O: Well, actually, I have been making some beats lately and on the new album there's going to be a few tracks that I produced. But as I was saying before, I really get pleasure out of working with different producers and hearing what everyone has to offer. Also, one of the reasons is that I don't have my own equipment. I mean, I still have the old shitty equipment that I've been using for ever. And I've got to be really into it to make a beat. A lot of my friends are doing some really cool shit and they keep doing it so it's hard not to want to work with people. I enjoy making beats but maybe if I got some new equipment or my own studio space it would be different… But I like working with different people. And it's cool because I'm mostly working with my friends and it's a way to keep in touch and talk about music. This is a productive way of living and a productive way of working towards a common goal. I mean, I'm interested in working with different producers. As long as your shit is tight and you have something that I feel, it's very exciting.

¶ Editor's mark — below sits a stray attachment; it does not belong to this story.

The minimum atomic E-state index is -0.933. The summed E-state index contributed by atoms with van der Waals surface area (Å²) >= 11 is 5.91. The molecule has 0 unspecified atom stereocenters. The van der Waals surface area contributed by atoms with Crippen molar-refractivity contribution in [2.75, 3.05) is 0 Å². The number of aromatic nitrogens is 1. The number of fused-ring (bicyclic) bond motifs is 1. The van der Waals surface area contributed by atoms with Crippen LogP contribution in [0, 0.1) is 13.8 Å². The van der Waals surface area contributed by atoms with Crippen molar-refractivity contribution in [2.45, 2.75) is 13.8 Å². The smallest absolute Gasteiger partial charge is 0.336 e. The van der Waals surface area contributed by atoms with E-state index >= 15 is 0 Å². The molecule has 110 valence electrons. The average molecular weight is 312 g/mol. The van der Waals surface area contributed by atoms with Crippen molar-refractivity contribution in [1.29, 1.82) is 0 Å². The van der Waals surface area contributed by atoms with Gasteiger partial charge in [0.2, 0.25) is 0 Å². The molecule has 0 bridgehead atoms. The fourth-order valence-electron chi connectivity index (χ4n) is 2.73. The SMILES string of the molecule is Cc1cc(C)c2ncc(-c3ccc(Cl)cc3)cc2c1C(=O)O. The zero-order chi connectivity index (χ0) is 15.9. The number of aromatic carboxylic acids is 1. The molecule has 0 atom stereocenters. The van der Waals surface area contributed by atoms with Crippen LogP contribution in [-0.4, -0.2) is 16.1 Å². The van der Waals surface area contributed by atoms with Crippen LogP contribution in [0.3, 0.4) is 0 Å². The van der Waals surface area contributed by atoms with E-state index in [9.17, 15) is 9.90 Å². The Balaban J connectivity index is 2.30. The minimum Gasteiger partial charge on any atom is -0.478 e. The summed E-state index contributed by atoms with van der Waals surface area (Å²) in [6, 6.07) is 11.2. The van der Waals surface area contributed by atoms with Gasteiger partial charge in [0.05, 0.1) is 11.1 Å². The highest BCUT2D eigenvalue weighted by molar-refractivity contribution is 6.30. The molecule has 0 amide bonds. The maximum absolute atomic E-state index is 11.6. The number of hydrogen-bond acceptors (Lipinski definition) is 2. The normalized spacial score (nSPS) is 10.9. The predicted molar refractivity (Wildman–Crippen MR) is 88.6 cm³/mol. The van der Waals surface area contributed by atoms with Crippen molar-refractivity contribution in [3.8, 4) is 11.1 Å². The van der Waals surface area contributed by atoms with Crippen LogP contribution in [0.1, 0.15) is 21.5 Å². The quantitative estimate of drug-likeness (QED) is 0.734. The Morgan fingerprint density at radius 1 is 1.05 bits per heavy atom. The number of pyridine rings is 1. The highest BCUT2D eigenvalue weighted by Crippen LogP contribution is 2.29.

HHC: Could you tell us a few words about The Butchershop Quartet project and your involvement in it?

O: I don't know too much about it actually. That was put out on a sub-label of Galapagos 4 called Alabaster and it's run by DJ White Lightning. This is the first release on the label. I don't want to misrepresent his company. It's just that there was this album and DJ White Lightning asked us to rap on it and then we did and that was it! I know they've had some good reviews. The album is a 2-disc set. The first disc is The Butchershop Quartet and the second disc is remixes using the Butchershop Quartet. Mestizo and me are on this second disc rapping on these mixed beats that Meaty Ogre and Maker and White Lightning did. It's a great concept. But aside from what I did on there and what I just told you, I don't really know too much about it. It was really fast. We were about to go on tour and he had to get it finished… So that's another song I wrote in a day.

HHC: Could you tell us a few words about your affiliation with the Nacrobats crew?